New coral institute set to open in Hadley

  • A pristine coral reef near the remote Millennium Atoll in the central Pacific. A new coral institute will soon open in Hadley. JENNIFER SMITH

Staff Writer
Wednesday, January 03, 2018

HADLEY — It’s a vacant storefront facing Route 9, but later this winter the space inside Mill Valley Commons will have 15 tanks where 150 unique specimens of coral will be growing.

Primarily designed for coral propagation, the Pioneer Valley Coral and Natural Science Institute facility at 1 Mill Valley Road will be a site where researchers from the University of Massachusetts, Northeastern University and Harvard University will be able to conduct various scientific tests, including for potential treatments of cancer and Alzheimer’s disease, and purifying water.

“It’s the new rainforest,” Roderick Anderson said of coral, the marine invertebrates typically found in tropical seawaters, and which are being affected by climate change.

Anderson, executive director of the Springfield Institute think tank, is the brainchild behind the first New England coral growing facility. In addition to research, it will be a coral bank for wholesalers to acquire the product for pet stores, will serve as a place to inspire area schoolchildren in the sciences, and will create six jobs at the start.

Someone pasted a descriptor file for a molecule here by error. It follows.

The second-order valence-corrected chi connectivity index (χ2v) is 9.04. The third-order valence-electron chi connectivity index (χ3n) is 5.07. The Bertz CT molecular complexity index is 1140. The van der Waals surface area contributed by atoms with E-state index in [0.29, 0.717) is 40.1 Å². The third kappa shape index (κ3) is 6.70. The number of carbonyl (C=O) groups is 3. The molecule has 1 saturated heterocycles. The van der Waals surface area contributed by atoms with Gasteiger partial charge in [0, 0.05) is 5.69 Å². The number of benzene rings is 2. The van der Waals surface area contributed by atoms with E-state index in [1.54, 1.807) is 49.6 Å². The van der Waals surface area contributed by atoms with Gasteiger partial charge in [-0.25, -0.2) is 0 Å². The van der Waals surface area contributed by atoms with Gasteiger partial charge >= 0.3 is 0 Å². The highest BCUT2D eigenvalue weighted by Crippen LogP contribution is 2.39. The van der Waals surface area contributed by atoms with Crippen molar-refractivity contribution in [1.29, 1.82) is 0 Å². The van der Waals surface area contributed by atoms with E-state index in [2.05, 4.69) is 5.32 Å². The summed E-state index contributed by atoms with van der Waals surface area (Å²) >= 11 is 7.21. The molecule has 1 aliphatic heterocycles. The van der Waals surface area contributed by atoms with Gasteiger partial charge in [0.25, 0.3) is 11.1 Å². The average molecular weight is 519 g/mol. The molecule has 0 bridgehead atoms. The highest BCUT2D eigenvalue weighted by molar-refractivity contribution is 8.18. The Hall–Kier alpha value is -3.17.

The concept comes from Anderson’s doctoral dissertation at UMass in the department of anthropology, which focused on Afro-American civic leadership, social movement theory and critical theory.

One of Anderson’s long-standing goals is to have a place for community education and participation by underrepresented groups — including African-Americans, women and persons with disabilities — in the so-called STEM field of science, technology, engineering and mathematics.

The headquarters will be the nearly 2,500 square feet situated next to The Taproom.

Academic partnerships

Inside, the troughs, each measuring 96 inches long by 24 inches wide and a foot deep, will be able to hold about 1,500, 1-inch coral fragments in 78-degree water, Anderson said. These fragments will be used both for research on-site, and sold to scientists and hobbyists who use them in home and large aquariums.

Anderson has already created partnerships with the Massachusetts Biomedical Initiatives in Worcester, which is doing cancer research, and UMass, where neuroscience researchers looking into Parkinson’s disease will examine nudibranchs and sea sponges.

Lily Rajic at Northeastern will test water filtration devices, based on electromediation technology, which will determine how effective they are at purifying water for coral and human consumption.

Anderson wouldn’t divulge the cost of establishing the center, but he is getting funding from a private benefactor. It’s been a project in the works for several years. He previously looked for a site in Holyoke, but was unable to find a suitable location without major infrastructure improvements.

As a licensed facility for coral aquaculture, Anderson has already gotten permits from the National Oceanic and Atmospheric Administration and U.S. Fish & Wildlife.

Scott Merzbach can be reached at smerzbach@gazettenet.com.